So I know they say you should never judge a book by it’s cover but I have to admit that’s what I did when I requested a review copy of The Girls by Emma Cline. Well almost, I also read the blurb, which intrigued me just as much…
California. The summer of 1969. In the dying days of a floundering counter-culture a young girl is unwittingly caught up in unthinkable violence, and a decision made at this moment, on the cusp of adulthood, will shape her life…
Evie Boyd is desperate to be noticed. In the summer of 1969, empty days stretch out under the California sun. The smell of honeysuckle thickens the air and the sidewalks radiate heat.
Until she sees them. The snatch of cold laughter. Hair, long and uncombed. Dirty dresses skimming the tops of thighs. Cheap rings like a second set of knuckles. The girls.
And at the centre, Russell. Russell and the ranch, down a long dirt track and deep in the hills. Incense and clumsily strummed chords. Rumours of sex, frenzied gatherings, teen runaways.
Was there a warning, a sign of things to come? Or is Evie already too enthralled by the girls to see that her life is about to be changed forever?
Set at the end of the sixties, when flower power was starting to lose it’s bloom, The Girls is based on the story of Charles Manson and his killing of Sharon Tate. It’s narrated by Evie, now a grown woman but 14 at the time she became involved with Russell and his followers during a long, heat-filled, summer. A summer where she had fallen out with her best friend and her family was falling apart, where she felt unloved and alone and , as well, like a typical awkward teenage girl – unsure of her looks, her personality and her place in the world.
Evie was looking for something to fill the loneliness and she found it in Suzanne, a few years older and one of a number of girls in their late teens who lived with Russell on a nearby ranch. Girls who lived freely and gave themselves freely, in love with and enthralled by Russell. Evie longs to be part of this and does everything she can to fit in, to become one of them and – to a degree – she does. In the wings, though, is he normal life which she can’t quite escape either.
Told in four parts which span the course of the summer but also the present as well as the past, Evie looks back at what happened, how she became involved with the group and how her life changed as a result. As an adult, she has the benefit of hindsight, can see the needy teenager she was, can see she had a lucky escape, but there is also a sadness to her, a sense of regret – a feeling that the rest of her life has never lived up to the summer of 1969.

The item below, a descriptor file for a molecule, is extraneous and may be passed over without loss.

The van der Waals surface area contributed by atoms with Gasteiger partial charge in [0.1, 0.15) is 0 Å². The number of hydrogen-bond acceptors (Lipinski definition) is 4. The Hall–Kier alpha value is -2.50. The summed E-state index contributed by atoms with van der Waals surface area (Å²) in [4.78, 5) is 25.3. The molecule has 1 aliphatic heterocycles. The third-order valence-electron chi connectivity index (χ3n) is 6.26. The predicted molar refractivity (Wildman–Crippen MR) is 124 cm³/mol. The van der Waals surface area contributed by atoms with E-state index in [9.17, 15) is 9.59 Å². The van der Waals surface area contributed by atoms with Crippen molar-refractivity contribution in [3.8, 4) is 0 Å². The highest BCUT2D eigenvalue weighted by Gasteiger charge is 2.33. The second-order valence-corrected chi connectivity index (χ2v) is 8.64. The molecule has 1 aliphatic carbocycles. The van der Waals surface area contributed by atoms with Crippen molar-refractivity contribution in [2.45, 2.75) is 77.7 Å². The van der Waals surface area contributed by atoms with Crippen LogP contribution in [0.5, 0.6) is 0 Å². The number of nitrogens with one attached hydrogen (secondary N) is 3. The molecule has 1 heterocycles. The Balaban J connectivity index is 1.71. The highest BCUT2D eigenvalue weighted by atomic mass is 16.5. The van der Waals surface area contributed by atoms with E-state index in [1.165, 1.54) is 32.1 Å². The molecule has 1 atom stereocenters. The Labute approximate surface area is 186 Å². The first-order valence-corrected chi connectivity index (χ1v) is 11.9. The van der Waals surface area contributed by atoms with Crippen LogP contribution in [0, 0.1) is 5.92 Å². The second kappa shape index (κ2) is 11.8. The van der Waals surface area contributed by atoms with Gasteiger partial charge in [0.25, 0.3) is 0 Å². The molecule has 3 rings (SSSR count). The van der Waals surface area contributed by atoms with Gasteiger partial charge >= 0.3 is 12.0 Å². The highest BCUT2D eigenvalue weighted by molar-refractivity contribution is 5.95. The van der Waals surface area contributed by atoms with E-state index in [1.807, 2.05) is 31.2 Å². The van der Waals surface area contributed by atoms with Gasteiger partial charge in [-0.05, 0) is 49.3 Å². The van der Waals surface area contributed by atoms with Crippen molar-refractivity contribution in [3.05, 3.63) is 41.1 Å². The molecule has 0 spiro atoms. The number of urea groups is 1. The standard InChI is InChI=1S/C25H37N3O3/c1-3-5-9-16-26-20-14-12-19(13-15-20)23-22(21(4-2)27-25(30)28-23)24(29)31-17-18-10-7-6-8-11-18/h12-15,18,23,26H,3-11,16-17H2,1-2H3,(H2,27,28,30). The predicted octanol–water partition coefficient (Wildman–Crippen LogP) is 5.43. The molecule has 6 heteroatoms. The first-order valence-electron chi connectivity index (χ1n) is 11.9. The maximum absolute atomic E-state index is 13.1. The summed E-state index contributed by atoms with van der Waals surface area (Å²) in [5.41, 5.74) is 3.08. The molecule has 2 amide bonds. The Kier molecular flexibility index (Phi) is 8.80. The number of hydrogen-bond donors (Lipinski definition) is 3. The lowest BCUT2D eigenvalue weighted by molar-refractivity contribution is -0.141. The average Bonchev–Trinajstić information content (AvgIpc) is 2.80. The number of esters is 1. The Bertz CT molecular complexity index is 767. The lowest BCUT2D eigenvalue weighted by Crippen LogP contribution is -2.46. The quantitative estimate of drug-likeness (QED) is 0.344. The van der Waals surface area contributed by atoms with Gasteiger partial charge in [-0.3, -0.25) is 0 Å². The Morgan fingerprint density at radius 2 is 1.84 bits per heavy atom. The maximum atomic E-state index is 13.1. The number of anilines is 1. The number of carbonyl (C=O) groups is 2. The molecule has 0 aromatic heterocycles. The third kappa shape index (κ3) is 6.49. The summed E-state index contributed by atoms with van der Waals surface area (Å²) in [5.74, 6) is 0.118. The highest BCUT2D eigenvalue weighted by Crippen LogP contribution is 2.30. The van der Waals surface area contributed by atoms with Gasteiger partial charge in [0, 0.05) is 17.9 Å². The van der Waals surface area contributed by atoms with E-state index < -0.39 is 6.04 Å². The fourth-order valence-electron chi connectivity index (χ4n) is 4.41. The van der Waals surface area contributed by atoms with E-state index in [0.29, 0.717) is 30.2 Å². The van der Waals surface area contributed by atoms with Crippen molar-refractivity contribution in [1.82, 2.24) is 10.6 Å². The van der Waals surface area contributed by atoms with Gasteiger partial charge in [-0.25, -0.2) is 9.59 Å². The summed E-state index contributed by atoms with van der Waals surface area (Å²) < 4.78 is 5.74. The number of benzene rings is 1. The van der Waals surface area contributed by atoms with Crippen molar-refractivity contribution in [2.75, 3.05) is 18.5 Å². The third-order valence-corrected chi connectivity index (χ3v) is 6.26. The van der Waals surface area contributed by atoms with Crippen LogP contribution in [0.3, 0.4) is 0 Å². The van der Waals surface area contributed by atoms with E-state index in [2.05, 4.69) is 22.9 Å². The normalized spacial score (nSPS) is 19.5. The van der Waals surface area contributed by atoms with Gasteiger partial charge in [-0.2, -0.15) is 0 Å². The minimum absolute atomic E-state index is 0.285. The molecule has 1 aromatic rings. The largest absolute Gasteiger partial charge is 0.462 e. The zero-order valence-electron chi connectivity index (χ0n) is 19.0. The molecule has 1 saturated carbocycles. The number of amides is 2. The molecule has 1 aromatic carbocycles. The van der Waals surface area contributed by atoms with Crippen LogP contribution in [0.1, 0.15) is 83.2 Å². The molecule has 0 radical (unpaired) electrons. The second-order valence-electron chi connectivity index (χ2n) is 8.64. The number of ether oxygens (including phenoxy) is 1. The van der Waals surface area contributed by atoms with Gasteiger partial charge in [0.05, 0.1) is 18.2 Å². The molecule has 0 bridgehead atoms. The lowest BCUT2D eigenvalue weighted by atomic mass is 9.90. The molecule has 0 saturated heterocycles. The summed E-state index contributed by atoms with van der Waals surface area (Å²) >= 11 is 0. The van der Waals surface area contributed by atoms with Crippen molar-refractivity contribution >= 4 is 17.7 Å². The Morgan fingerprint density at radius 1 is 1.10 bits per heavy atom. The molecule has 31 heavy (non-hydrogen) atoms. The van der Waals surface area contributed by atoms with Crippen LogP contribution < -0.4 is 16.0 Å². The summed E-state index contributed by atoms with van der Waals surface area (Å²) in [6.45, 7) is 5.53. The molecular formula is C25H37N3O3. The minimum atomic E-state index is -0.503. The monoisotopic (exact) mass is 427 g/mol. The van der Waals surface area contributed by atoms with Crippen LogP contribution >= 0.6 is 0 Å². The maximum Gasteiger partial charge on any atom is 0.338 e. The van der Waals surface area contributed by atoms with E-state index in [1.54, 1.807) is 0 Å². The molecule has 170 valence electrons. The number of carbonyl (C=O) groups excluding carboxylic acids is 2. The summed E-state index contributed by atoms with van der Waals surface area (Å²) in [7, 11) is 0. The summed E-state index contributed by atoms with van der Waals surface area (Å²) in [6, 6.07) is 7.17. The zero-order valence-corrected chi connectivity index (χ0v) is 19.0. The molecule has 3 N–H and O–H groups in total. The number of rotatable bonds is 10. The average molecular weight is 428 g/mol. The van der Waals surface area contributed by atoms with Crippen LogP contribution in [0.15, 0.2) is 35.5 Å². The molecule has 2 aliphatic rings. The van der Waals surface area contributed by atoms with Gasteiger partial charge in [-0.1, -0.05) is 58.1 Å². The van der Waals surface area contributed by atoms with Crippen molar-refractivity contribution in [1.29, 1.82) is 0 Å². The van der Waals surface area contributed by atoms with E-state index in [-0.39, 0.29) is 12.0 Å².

“I didn’t tell him that I wished I’d never met Suzanne. That I wished I’d stayed safely in my bedroom in the dry hills near Petaluma, the bookshelves packed tight with the gold-foil spines of my childhood favorites. And I did wish that. But some nights, unable to sleep, I peeled an apple slowly at the sink, letting the curl lengthen under the glint of the knife. The house dark around me. Sometimes it didn’t feel like regret. It felt like a missing.”
In the beginning I can see why she was so drawn to the girls. They were different, exciting, lived by their own rules which must have been appealing for a young girl who felt so bound by the rules of others. As the book progresses though, the story gets much darker, the girls much meaner. You start to see how they exploit Evie’s neediness – but also how they have been exploited too, meaning nothing about the ending to this story is clear cut. There is a question about just how much they were in control of their own lives after all despite their claims of freedom. In a way, it’s tragic.
Emma Cline doesn’t make any judgements. Other than Russell there are no good or bad guys; though there is right and wrong, she shows how the line can so easily be crossed when people are lost and desperate to believe in something, anything. She also lets the story unfold slowly, taking time to develop Evie as a character who is more complex than I originally thought she would be.
The book itself is beautifully written, evoking the period, and drawing me in completely with the way it described the people and the places. It felt well researched and, whilst I don’t remember being quite as lost as Evie at 14, I do remember how hard those teenage years are and I feel Cline did a really good job capturing this. It all meant that, once I started the book, I really didn’t want to put it down. I loved it – and, with the exception of The Vegetarian, this might be my favourite book of the year. Highly recommended!
Note: I received a copy of this book in return for a fair and honest review. All thoughts, feelings and opinions are my own.